« ZurückWeiter »
SCENE 1.- The same.
Enter to the Gates, a French Sergeant, and Two Sentinels.
Serg. Sirs, take your places, and be vigilant :
[Exit Sergeant. Thus are poor servitors (When others sleep upon their quiet beds,) Constrain'd to watch in darkness, rain, and cold. Enter TALBOT, BEDFORD, BURGUNDY, and Forces, with
scaling Ladders; their Drums beating a dead march.
Tal. Lord regent,-and redoubted Burgundy,By whose approach, the regions of Artois, Walloon, and Picardy, are friends to us,This happy night the Frenchmen are secure, Having all day carous'd and banqueted ; Embrace we then this opportunity; As fitting best to quittance their deceit, Contriv'd by art, and baleful sorcery. Bed. Coward of France !-how much he wrongs his
fame, Despairing of his own arm's fortitude, To join with witches, and the help of hell.
Bur. Traitors have never other company But what's that Pucelle, whom they term so pure
Tal. A maid, they say.
Bur. Pray God, she prove not masculine ere long;
Tal. Well, let them practise and converse with spirits: God is our fortress ; in whose conquering name, Let us resolve to scale their finty bulwarks.
Bed. Ascend, brave Talbot; we will follow thee.
Tal. Not all together: better far, I guess,
Bed. Agreed; I'll to yon corner.
Tal. And here will Talbot mount, or make his grave.-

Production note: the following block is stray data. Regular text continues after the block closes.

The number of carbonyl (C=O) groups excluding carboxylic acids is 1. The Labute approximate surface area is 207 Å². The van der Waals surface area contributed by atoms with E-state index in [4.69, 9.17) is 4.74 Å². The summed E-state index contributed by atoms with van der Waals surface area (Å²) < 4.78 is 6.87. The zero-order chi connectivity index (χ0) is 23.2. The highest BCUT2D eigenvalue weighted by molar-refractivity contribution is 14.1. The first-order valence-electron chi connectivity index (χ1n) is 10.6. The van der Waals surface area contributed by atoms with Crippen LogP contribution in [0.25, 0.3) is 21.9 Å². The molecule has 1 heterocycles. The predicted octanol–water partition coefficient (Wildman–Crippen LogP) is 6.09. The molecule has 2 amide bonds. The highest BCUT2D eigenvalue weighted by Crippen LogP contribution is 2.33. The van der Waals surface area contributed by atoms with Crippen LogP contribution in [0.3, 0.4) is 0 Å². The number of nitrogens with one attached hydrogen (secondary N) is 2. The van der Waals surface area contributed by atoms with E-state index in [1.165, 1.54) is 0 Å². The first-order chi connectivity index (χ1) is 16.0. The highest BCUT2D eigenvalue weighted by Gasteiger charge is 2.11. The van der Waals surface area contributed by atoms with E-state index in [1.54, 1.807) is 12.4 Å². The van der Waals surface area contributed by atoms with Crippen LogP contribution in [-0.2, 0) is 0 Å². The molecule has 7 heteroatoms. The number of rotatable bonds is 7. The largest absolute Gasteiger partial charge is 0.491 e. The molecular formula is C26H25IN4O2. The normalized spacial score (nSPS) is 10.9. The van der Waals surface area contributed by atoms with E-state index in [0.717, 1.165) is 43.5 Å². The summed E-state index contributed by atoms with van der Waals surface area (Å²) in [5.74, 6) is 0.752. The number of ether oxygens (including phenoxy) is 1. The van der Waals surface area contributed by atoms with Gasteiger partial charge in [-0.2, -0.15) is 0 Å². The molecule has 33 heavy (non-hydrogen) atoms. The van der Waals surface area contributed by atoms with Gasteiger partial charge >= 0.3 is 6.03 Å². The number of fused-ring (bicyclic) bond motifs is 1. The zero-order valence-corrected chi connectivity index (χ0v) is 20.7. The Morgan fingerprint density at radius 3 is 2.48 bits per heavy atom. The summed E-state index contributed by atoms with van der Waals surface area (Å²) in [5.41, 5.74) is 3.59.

[The English scale the Walls, crying St George! a
Talbot! and all enter by the Town.
The French leap over the Walls in their Shirts. Enter,
several ways, BASTARD, Alençon, Reignier, half ready, and half unready. Alen. How now, my lords ? what, all unready so? Bast. Unready? ay, and glad we ’scap'd so well.
Reig. 'Twas time, I trow, to wake and leave our beds, Hearing alarums at our chamber doors.
Alen. Of all exploits, since first I follow'd arms,
Bast. I think, this Talbot be a fiend of hell.
Enter CHARLES and La Pucelle.
Char. Is this thy cunning, thou deceitful dame?
Puc. Wherefore is Charles impatient with his friend?
Char. Duke of Alençon, this was your default;
Alen. Had all your quarters been as safely kept,
Bast. Mine was secure.
Puc. Question, my lords, no further of the case, How, or which way; 'tis sure, they found some place But weakly guarded, where the breach was made. And now there rests no other shift but this,To gather our soldiers, scatter'd and dispers’d, And lay new platforms to endamage them.
Alarum. Enter an English Soldier, crying, a Talbot! a
Talbot! They fly, leaving their Clothes behind.
of Talbot serves me for a sword; For I have loaden me with many spoils, Using no other weapon but his name.
SCENE II.- Orleans. Within the Town.
Enter Talbot, Bedford, BURGUNDY, a Captain, and
A tomb, wherein his corps shall be interr’d:
Bed. 'Tis thought, lord Talbot, when the fight began,
Bur. Myself (as far as I could well discern,
Enter a Messenger. Mess. All hail, my lords! which of this princely train Call ye the warlike Talbot, for his acts So much applauded through the realm of France?
Tal. Here is the Talbot; who would speak with him? Mess. The virtuous lady, countess of Auvergne, With modesty admiring thy renown, By me entreats, good lord, thou wouldst vouchsafe To visit her poor castle where she lies; That she may boast, she hath beheld the man